The NYT’s blogs are set to be paywalled

By Felix Salmon
February 19, 2010

Arthur Sulzberger, Janet Robinson, and Martin Nisenholtz of the NYT all took the opportunity of hosting today’s PaidContent conference to talk at length about their paywall plans. Which makes it all the more surprising that their message was so garbled: when they weren’t simply refusing to say anything at all, they were giving three conflicting answers to the same question.

Nisenholtz did say quite clearly that he expected ad revenue to go up rather than down, which implied to me that that paywall was going to be pretty porous. And Sulzberger said that “we are not trying to eliminate ourselves from the digital ecosystem”. But when I asked about specifics, it all got rather messy. It started when I asked whether the NYT’s own blogs would be counted towards the quota, and Nisenholtz replied that “our intention is to keep blogs behind the wall”.

That shocked me: blogs rely on loyal readers who come back to read them often. But few blog readers are loyal enough to pay for the privilege of reading that blog. And if you’re someone who participates regularly in the Freakonomics comments section, for instance, you’re going to be very annoyed if you’re forced to buy a subscription to the entire nytimes.com site in order to do so.

My guess is that if Nisenholtz does this, a lot of the branded blogs on nytimes.com, including both Freakonomics and Paul Krugman, will simply leave and set (back) up on their own. It’s possible that the NYT digital team could quietly exempt those blogs from the meter, but it’s important with any system like this to be transparent about which pages count and which don’t, and carving out exceptions could quickly make things far too complicated to be easily comprehensible.

The moderator, Staci Kramer, then asked Nisenholtz whether that meant there wasn’t something very weird going on as a result: that if you follow a link to a NYT story from a NYT blog, then that counts towards your quota, while if you follow a link to a NYT story from any other blog, then it doesn’t. After all, Nisenholtz is on the record as saying that “if you are coming to NYTimes.com from another Web site and it brings you to our site to view an article, you will have access to that article and it will not count toward your allotment of free ones”.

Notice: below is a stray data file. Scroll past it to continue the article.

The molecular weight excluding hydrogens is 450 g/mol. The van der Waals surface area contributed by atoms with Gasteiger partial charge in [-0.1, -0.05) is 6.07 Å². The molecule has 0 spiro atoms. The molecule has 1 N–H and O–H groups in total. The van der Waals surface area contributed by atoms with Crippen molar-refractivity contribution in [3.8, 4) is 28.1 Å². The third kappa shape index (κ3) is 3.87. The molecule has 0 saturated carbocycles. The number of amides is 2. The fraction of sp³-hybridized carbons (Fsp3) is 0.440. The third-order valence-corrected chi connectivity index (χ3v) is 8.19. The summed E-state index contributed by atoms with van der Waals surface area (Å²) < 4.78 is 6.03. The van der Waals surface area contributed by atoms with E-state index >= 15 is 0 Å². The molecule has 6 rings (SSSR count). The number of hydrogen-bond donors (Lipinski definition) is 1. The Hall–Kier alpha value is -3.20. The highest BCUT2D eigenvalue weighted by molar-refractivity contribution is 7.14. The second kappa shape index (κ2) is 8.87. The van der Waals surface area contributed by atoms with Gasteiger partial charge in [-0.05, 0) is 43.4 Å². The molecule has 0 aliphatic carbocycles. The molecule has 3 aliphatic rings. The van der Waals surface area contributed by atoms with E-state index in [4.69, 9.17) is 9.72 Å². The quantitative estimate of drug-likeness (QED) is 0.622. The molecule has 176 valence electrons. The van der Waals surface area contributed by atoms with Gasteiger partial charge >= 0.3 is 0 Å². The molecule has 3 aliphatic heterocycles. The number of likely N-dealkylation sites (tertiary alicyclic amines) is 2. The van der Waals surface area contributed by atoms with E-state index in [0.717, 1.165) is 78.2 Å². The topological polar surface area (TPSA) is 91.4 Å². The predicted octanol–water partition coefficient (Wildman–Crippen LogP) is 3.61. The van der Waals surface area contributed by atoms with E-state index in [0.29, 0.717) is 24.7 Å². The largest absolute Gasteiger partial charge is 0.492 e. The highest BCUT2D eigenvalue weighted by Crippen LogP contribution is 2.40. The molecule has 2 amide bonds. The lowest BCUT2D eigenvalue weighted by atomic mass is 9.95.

And that’s where things started getting messy: Nisenholtz started talking about Google’s offer to cap the number of first-link-free stories that people can read, and seemed to say that links to NYT content from external blogs would not be free after all. (According to my notes, he said “if you link to us, then it’s counted” — but he might have misspoke, or I might have missheard.) He did seem to change his mind later and revert to the position that incoming links would be free — but at the same time, Sulzberger said that “we can’t construct a system that just tries to please the 5-7% of the audience” who come through the side door. That was a clear message to people like me that the traffic we drive doesn’t matter and that he’s not going to pay us much attention.

The facts, here, seem to be that a good 60% of the NYT’s most loyal users come through the home page, and that an enormous proportion of the rest come through Google. Facebook, Nisenholtz told me, accounts for much less traffic than Google does, the latest research from Compete notwithstanding.

All the while, I was sitting next to a couple of NYT staffers on the paywall project, who were at great pains to tell me absolutely nothing whatsoever, while also making it clear that they’re reading what I’m writing, that they’re listening to bloggers’ concerns, and that as they build the paywall from the bottom up, they’re going to try to avoid the obvious pitfalls.

What I conclude from all this is that the top brass — the people speaking at the lunch — see the big picture, where the overwhelming majority of content consumed is old-fashioned self-contained articles, and where most traffic comes through the home page, and where the broad outlines of how they want to structure a paywall are pretty clear. And I’m going to hold out hope that Sulzberger and Nisenholtz will give their underlings a stylized description of what they want to achieve, and that the underlings will try in good faith to deal with tough cases as sensibly as possible, instead of simply applying rigorous rules.

But if I were the Freakonomics guys, I’d still be asking for a meeting with Nisenholtz to get some reassurance that their blog won’t disappear behind a paywall.

Update: A NYT spokeswoman confirms to the WSJ that NYT blogs will be behind the meter. And adds this:

On so-called side-door enterants, she added that those people will have free access to that article even if they have exhausted their allotment of free ones. However, the Times might consider adopting a service from Google that would let the Times set a cap on Times articles arrived at from third parties.

Update 2: Video of the session is here; Nisenholtz says that “our intention is to keep blogs behind the wall” at about 20:50. The odd bit comes immediately afterwards, around 21:30, when he says that if an external blogger links to a NYT blog, “it’s not open, it’s counted”. But he seems to backtrack on that later.

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